Popular vote Shows New IATSE Contract Is Not So Popular
by David Robb
October 17, 2018 9:44am
EXCLUSIVE: Ratification of IATSE’s new film and TV contract was approved last week in a landslide under the union’s electoral college-style voting system, but it was a real squeaker in terms of the popular vote – the closest in the union’s history. And while the popular vote carries no weight under the union’s rules, the closeness of the vote might offer some consolation to opponents of the pact, while serving notice to management’s AMPTP that the unpopularity of the pact could foreshadow tougher sledding ahead when the parties return to the bargaining table in three years.
Under the IA’s rules, each of the 13 West Coast studios locals covered by the contract is allotted as many winner-take-all votes as the number of delegates they had at the union’s last convention, based on the size of their memberships. Altogether, the 13 locals cast 385 votes, with 193 needed either to ratify or reject the contract. The final vote was 312 votes in favor to 73 against, with Editors Guild Local 700 casting all 73 “no” votes.
Based on those figures, the pact was approved by a wide margin: 81% to 19%. But the popular vote was much closer – somewhere in the neighborhood of 53% in favor to 47% against and perhaps even closer, depending on the votes of two locals that so far have declined to say how large their majority “yes” votes were.
The lopsided nature of the delegate-vote count compared to the narrowness of the popular vote is due to the fact that 12 of the 13 locals voted to ratify the contract, while the Editors Guild voted overwhelmingly against it, and at a far higher turnout rate than any of the others.
Under the IA’s rules, a local is bound by the terms of a contract its members whole-heartedly rejected as long as a majority vote of the other locals is for ratification. But this wasn’t always the case. Prior to 1975, ratification by a majority of every local’s membership was required before a local agreement could take effect. But in 1975, IATSE revised its constitution and bylaws so that all local agreements would become effective upon an aggregate majority vote of the membership of all the locals. This led to a bitter legal battle in 1976 when Sound Local 695 — finding itself in the same situation the Editors Guild is in now — decided to put up a fight, filing a lawsuit against IATSE and the ANPTP that alleged breach of fair representation. The Sound Local lost its suit, and the IA put it into trusteeship.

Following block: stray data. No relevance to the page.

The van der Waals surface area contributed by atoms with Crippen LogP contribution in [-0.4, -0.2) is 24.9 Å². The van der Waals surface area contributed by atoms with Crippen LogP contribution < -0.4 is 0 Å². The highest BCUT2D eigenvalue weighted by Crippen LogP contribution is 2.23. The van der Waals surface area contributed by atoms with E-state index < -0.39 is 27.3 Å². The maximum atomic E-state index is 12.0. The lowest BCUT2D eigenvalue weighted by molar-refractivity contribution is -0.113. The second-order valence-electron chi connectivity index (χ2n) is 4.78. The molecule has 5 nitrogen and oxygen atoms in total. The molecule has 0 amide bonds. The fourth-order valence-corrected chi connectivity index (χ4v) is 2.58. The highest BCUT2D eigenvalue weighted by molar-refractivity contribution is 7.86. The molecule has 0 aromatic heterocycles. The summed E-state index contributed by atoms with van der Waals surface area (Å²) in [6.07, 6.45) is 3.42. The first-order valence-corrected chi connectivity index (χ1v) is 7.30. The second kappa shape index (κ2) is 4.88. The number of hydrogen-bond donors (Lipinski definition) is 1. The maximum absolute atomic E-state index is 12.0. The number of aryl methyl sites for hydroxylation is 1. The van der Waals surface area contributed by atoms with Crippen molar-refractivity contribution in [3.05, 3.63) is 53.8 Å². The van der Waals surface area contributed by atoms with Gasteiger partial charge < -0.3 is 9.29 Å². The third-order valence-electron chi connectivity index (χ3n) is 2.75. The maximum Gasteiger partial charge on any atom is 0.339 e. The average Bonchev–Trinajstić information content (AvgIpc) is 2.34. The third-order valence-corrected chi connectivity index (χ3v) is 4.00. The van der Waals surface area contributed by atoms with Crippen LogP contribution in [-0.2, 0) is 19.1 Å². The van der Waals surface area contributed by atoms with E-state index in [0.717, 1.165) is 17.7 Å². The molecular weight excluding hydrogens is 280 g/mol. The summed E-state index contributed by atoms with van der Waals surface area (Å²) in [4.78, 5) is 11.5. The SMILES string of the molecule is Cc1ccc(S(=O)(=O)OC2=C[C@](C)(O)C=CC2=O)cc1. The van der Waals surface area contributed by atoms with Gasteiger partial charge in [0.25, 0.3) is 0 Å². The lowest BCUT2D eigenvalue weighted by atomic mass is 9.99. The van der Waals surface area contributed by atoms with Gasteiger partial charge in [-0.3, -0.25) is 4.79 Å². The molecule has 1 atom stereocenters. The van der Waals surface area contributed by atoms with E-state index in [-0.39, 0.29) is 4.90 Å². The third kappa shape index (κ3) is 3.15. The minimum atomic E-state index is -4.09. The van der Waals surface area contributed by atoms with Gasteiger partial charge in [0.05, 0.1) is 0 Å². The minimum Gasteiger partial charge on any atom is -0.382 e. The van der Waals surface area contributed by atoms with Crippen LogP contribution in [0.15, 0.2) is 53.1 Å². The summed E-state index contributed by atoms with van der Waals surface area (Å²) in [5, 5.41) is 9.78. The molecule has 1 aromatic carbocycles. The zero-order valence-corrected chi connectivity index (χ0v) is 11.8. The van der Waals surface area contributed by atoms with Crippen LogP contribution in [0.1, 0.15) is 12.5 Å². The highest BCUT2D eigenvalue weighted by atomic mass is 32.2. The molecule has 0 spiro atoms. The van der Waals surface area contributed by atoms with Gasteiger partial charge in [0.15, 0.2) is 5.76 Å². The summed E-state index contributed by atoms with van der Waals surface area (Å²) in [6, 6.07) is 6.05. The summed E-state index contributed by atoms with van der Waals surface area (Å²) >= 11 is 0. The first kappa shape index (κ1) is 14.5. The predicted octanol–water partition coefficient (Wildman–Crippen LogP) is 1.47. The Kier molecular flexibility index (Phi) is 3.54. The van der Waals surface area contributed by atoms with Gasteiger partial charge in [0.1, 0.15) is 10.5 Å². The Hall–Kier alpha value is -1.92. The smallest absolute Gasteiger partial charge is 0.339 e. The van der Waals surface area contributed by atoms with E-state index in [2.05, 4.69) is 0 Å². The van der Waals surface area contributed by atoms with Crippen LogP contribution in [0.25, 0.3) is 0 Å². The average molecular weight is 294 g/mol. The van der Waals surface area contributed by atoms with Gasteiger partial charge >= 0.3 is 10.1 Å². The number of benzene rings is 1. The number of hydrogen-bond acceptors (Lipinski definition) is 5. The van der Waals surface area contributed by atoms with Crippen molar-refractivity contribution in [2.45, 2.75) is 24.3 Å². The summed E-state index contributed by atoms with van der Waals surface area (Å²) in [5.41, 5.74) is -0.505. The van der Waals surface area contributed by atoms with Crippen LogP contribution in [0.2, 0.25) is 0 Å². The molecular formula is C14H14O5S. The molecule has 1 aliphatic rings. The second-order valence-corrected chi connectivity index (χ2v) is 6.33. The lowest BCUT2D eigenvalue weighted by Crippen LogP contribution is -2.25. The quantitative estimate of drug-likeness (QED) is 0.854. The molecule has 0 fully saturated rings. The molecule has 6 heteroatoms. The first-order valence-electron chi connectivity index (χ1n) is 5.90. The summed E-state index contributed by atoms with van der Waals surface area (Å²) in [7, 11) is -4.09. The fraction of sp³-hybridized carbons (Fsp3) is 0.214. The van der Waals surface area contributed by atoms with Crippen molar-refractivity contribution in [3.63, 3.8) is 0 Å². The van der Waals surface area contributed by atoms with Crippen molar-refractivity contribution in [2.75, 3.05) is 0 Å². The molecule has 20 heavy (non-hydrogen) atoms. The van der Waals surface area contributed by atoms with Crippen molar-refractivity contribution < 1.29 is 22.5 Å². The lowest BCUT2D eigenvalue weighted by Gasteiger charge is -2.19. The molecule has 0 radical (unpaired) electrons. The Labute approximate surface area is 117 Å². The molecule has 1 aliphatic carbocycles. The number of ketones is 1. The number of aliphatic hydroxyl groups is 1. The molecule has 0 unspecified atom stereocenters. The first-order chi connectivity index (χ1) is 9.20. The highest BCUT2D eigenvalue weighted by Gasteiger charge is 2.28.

The exact vote tally for the new contract still is unknown, as only 10 of the 13 locals have released their actual vote totals. The known votes of those 10 reporting locals left the “yes” votes trailing the “no” votes by more than 1,000 votes — 5,846 to 6,883. One of the three holdout locals, Prop Local 44 – the IA’s third-largest local – has disclosed that 32% of its roughly 5,700 members cast ballots and that 79% of those votes were in favor of the contract, with 21% opposed. Based on that data, about 1,440 of its members voted for the pact, while about 380 voted against. And that put the popular vote for ratification over the top by a slim margin of just 23 votes – 7,286 “yes” to 7,263 “no,” with the count of two other yes-voting locals still undisclosed.
Here’s a rundown by local, its number of electoral votes, number of ballots sent, turnout, “yes” and “no” votes:
Local 600: 76 votes, 6,925, 36%, 1,756-717
Local 700: 73 votes, 8,107, 71%, 608-5,135
Local 44: 56 votes, 5,700,* 32%, 1,440*-380*
Local 80: 33 votes, 3,500, 29%, 764-257
Local 800: 23 votes, 2,634, 32%, 730-102
Local 871: 21 votes, 2,315, 18%,228-182
Local 695: 19 votes, 1,856, 39%, 568-156
Local 705: 17 votes, 2,334, 32%, 504-236
Local 892: 10 votes, 1,037, 30%, 265-50
Local 729: 9 votes, 903, 42%, 357-26
Local 884: 2 votes, N/A, N/A, 66-22
Make-Up & Hair Stylists Local 706, with 20 votes, has told its members that it will release its vote totals in an upcoming union bulletin, but Set Lighting Local 728, with 26 votes, has not released its totals and has not responded to Deadline’s requests for data.
According to information it provides to the Department of Labor, Local 706 has 2,040 voting members, while Local 728 has 2,609. If their turnout rates were similar to all the other yes-voting locals (35%), and their margins of approval also were in line with the average of the other yes-voting locals (75%), then the two holdout locals would add another 1,200 or so votes to the “yes” column and some 500 or so votes to the “no” column – making the final tally of all the locals somewhere in the neighborhood of 8,500 to 7,700 in favor of ratification. That’s an approval margin of about 800 votes, give or take a few hundred votes, out of more than 16,000 ballots cast.
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Get out the Oil Can we got a Real Squeaker. No it ain’t my mouse!
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